Our pre-tour “What to Expect” information provides accurate pre-trip information concerning your particular trip including details about the social, environmental, and political situation.
We recommend the guest bringing their own refillable water bottles and avoid using one-off plastic bottled water.
We also discourage the use of plastic bags, suggesting customers to bring their own dry bag or small waterproof backpack. During tours, we recycle wherever possible, and try to keep our waste as low as possible. We never allow travelers to take pieces of coral or other endangered plant life home as a souvenir.
We build up our partnerships with as many locals as possible, from the local boatmen, homestays, street stalls, and small cafes. As much as possible, we stick to the same people who are familiar with our expectations and will expand their operations as they grow with our business. One example is the wooden sample crossing that we use in the city of Kuching, a dying, traditional way of commuting in the rapidly modernizing Kuching. We have used this specific ‘sampan’ crossing provider for more than 3 years for all of our local city bike tours. He has proven to be a very reliable supplier and for bigger groups, he will personally organize ferry providers from the other kampongs. We have even used his personal house by the ferry jetty during the festive season of Hari Raya (Muslim festival) as an “Open House” celebration as part of our festive bike ride.
We have collaborated with our Ministry of Tourism’s Sarawak initiative in a project known as “Fort to Fort Trail” to develop responsible tourism in an interior region of Sarawak who had very little exposure to tourism. We developed an education package together with the Ministry to train the local longhouse folks to manage their expectations and on how to receive tourists. The training involves safety training as well as the basic requirements of homestay, tour structures, and hygiene standards, etc. We also educate the longhouse folks on the method and importance of preserving their authentic longhouses and cultural heritage.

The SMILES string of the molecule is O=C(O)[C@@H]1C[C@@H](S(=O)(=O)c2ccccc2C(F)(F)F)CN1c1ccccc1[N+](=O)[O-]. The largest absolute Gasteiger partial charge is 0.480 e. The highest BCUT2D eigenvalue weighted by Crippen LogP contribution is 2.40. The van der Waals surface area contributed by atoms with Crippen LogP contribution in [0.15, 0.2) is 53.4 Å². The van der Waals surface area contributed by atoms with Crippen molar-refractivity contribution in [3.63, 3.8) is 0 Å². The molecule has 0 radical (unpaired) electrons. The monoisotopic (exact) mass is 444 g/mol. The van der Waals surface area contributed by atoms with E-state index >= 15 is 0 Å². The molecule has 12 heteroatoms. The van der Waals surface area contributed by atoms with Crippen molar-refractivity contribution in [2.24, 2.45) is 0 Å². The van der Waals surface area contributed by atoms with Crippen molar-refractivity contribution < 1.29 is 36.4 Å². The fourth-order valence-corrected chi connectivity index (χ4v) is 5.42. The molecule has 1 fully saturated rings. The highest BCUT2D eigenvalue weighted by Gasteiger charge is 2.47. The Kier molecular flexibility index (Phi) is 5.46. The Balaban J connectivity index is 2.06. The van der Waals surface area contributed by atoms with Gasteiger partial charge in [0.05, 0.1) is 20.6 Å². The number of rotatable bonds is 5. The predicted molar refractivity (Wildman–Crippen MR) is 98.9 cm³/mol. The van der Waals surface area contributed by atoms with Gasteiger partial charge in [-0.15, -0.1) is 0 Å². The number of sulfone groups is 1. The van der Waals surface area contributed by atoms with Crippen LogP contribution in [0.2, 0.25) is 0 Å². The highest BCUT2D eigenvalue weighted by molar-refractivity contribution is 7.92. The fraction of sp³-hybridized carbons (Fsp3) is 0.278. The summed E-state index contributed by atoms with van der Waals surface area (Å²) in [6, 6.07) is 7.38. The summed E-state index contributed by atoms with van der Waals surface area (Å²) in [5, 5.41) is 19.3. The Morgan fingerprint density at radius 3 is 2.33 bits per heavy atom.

We provide travelers with suggestions for a code of conduct for social responsibility and ways to minimize negative impacts on local cultures:
We recommend when buying souvenirs, the travelers head to the shops of traditional artisans, or local cottage industry for locally made products. Thus helping to keep traditional crafts alive, while also supporting our small, independent business owners and artists. We always favor local products over imported items, but avoid buying things made from the tusks or horns of endangered animals (such as hornbill and coral), or from at-risk plants (such as orchid and pitcher plant). We educate travelers on how and why purchasing locally produced goods and services – souvenirs, crafts, meals, and guides from locally-owned establishments has a beneficial effect – communicate a sense of the significance of this to local communities.
We also suggest ways to minimize negative impacts on local cultures such as giving the best possible advice about bargaining, as well as advice on giving gifts or money to beggars, children, and people they have just met.
We recommend that travelers always ask first before photographing or videoing people. Asking before clicking also offers the chance to have a conversation and to connect.
We advise travelers to dress respectfully with an awareness of our local standards that varies with each culture and religion, including dressing modestly at certain religious sites and check what swimwear is suitable for pools and the beach.